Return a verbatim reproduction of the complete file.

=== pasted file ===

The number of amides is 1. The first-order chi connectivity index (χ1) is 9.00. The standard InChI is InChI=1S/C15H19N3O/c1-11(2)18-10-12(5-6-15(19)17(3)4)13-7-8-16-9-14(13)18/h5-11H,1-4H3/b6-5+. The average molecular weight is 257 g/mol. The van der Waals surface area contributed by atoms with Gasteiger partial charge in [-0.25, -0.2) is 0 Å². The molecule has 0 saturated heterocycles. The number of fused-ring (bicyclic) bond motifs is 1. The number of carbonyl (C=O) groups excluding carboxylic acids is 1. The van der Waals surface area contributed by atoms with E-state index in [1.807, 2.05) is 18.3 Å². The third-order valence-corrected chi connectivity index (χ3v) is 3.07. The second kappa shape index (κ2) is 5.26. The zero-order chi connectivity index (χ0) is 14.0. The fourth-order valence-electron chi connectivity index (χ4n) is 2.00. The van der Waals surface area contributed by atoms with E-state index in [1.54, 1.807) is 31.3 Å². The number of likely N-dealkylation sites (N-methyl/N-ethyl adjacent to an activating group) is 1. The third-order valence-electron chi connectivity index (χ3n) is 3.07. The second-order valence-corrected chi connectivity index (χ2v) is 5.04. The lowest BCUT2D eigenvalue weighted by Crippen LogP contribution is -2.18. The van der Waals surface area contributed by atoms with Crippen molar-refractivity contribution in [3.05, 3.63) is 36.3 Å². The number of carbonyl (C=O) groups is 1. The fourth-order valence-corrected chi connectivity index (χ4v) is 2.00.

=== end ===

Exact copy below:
The number of amides is 1. The first-order chi connectivity index (χ1) is 9.00. The standard InChI is InChI=1S/C15H19N3O/c1-11(2)18-10-12(5-6-15(19)17(3)4)13-7-8-16-9-14(13)18/h5-11H,1-4H3/b6-5+. The average molecular weight is 257 g/mol. The van der Waals surface area contributed by atoms with Gasteiger partial charge in [-0.25, -0.2) is 0 Å². The molecule has 0 saturated heterocycles. The number of fused-ring (bicyclic) bond motifs is 1. The number of carbonyl (C=O) groups excluding carboxylic acids is 1. The van der Waals surface area contributed by atoms with E-state index in [1.807, 2.05) is 18.3 Å². The third-order valence-corrected chi connectivity index (χ3v) is 3.07. The second kappa shape index (κ2) is 5.26. The zero-order chi connectivity index (χ0) is 14.0. The fourth-order valence-electron chi connectivity index (χ4n) is 2.00. The van der Waals surface area contributed by atoms with E-state index in [1.54, 1.807) is 31.3 Å². The number of likely N-dealkylation sites (N-methyl/N-ethyl adjacent to an activating group) is 1. The third-order valence-electron chi connectivity index (χ3n) is 3.07. The second-order valence-corrected chi connectivity index (χ2v) is 5.04. The lowest BCUT2D eigenvalue weighted by Crippen LogP contribution is -2.18. The van der Waals surface area contributed by atoms with Crippen molar-refractivity contribution in [3.05, 3.63) is 36.3 Å². The number of carbonyl (C=O) groups is 1. The fourth-order valence-corrected chi connectivity index (χ4v) is 2.00.